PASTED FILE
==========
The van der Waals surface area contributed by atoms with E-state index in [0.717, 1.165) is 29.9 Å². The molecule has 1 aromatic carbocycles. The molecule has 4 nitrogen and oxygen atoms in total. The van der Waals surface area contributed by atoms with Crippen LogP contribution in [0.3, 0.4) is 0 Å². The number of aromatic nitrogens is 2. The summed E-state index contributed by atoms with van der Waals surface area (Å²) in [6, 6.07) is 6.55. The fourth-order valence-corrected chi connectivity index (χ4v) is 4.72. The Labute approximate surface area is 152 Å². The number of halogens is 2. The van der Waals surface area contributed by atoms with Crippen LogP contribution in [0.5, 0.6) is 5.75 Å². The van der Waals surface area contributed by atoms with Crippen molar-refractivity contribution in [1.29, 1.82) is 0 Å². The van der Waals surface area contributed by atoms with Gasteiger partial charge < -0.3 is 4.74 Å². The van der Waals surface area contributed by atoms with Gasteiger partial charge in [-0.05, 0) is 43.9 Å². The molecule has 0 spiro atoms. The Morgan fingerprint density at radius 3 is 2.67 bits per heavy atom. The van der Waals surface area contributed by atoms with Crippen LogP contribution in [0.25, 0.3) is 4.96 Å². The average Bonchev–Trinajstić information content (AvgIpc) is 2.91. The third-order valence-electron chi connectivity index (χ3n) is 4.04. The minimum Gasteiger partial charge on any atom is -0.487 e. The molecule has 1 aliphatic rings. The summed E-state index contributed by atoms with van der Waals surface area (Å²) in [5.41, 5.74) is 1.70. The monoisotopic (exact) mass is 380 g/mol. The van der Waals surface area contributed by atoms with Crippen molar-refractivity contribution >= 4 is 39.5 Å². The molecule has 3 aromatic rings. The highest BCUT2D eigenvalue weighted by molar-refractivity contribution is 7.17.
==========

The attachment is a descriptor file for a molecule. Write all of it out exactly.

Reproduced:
The van der Waals surface area contributed by atoms with E-state index in [0.717, 1.165) is 29.9 Å². The molecule has 1 aromatic carbocycles. The molecule has 4 nitrogen and oxygen atoms in total. The van der Waals surface area contributed by atoms with Crippen LogP contribution in [0.3, 0.4) is 0 Å². The number of aromatic nitrogens is 2. The summed E-state index contributed by atoms with van der Waals surface area (Å²) in [6, 6.07) is 6.55. The fourth-order valence-corrected chi connectivity index (χ4v) is 4.72. The Labute approximate surface area is 152 Å². The number of halogens is 2. The van der Waals surface area contributed by atoms with Crippen LogP contribution in [0.5, 0.6) is 5.75 Å². The van der Waals surface area contributed by atoms with Crippen molar-refractivity contribution in [1.29, 1.82) is 0 Å². The van der Waals surface area contributed by atoms with Gasteiger partial charge < -0.3 is 4.74 Å². The van der Waals surface area contributed by atoms with Gasteiger partial charge in [-0.05, 0) is 43.9 Å². The molecule has 0 spiro atoms. The Morgan fingerprint density at radius 3 is 2.67 bits per heavy atom. The van der Waals surface area contributed by atoms with Crippen LogP contribution in [0.25, 0.3) is 4.96 Å². The average Bonchev–Trinajstić information content (AvgIpc) is 2.91. The third-order valence-electron chi connectivity index (χ3n) is 4.04. The minimum Gasteiger partial charge on any atom is -0.487 e. The molecule has 1 aliphatic rings. The summed E-state index contributed by atoms with van der Waals surface area (Å²) in [5.41, 5.74) is 1.70. The monoisotopic (exact) mass is 380 g/mol. The van der Waals surface area contributed by atoms with Crippen molar-refractivity contribution >= 4 is 39.5 Å². The molecule has 3 aromatic rings. The highest BCUT2D eigenvalue weighted by molar-refractivity contribution is 7.17.